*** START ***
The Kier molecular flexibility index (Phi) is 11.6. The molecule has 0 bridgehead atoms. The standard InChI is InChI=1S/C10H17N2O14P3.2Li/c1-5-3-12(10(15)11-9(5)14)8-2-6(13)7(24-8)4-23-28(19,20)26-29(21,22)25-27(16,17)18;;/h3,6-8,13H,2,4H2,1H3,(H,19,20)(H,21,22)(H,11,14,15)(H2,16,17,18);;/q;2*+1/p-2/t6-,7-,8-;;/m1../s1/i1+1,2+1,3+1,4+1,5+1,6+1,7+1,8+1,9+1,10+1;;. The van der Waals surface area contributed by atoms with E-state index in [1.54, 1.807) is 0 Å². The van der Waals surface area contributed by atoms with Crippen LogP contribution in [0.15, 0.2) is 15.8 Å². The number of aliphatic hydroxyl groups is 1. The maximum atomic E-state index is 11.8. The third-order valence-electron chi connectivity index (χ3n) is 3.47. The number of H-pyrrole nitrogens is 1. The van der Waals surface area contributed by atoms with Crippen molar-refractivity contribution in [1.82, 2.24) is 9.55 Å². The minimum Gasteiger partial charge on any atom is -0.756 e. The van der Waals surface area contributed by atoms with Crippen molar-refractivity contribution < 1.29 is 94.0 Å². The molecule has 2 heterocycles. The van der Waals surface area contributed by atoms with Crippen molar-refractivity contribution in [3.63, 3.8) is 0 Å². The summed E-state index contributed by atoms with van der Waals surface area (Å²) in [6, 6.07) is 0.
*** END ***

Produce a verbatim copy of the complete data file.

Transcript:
The Kier molecular flexibility index (Phi) is 11.6. The molecule has 0 bridgehead atoms. The standard InChI is InChI=1S/C10H17N2O14P3.2Li/c1-5-3-12(10(15)11-9(5)14)8-2-6(13)7(24-8)4-23-28(19,20)26-29(21,22)25-27(16,17)18;;/h3,6-8,13H,2,4H2,1H3,(H,19,20)(H,21,22)(H,11,14,15)(H2,16,17,18);;/q;2*+1/p-2/t6-,7-,8-;;/m1../s1/i1+1,2+1,3+1,4+1,5+1,6+1,7+1,8+1,9+1,10+1;;. The van der Waals surface area contributed by atoms with E-state index in [1.54, 1.807) is 0 Å². The van der Waals surface area contributed by atoms with Crippen LogP contribution in [0.15, 0.2) is 15.8 Å². The number of aliphatic hydroxyl groups is 1. The maximum atomic E-state index is 11.8. The third-order valence-electron chi connectivity index (χ3n) is 3.47. The number of H-pyrrole nitrogens is 1. The van der Waals surface area contributed by atoms with Crippen molar-refractivity contribution in [1.82, 2.24) is 9.55 Å². The minimum Gasteiger partial charge on any atom is -0.756 e. The van der Waals surface area contributed by atoms with Crippen molar-refractivity contribution < 1.29 is 94.0 Å². The molecule has 2 heterocycles. The van der Waals surface area contributed by atoms with Crippen molar-refractivity contribution in [3.63, 3.8) is 0 Å². The summed E-state index contributed by atoms with van der Waals surface area (Å²) in [6, 6.07) is 0.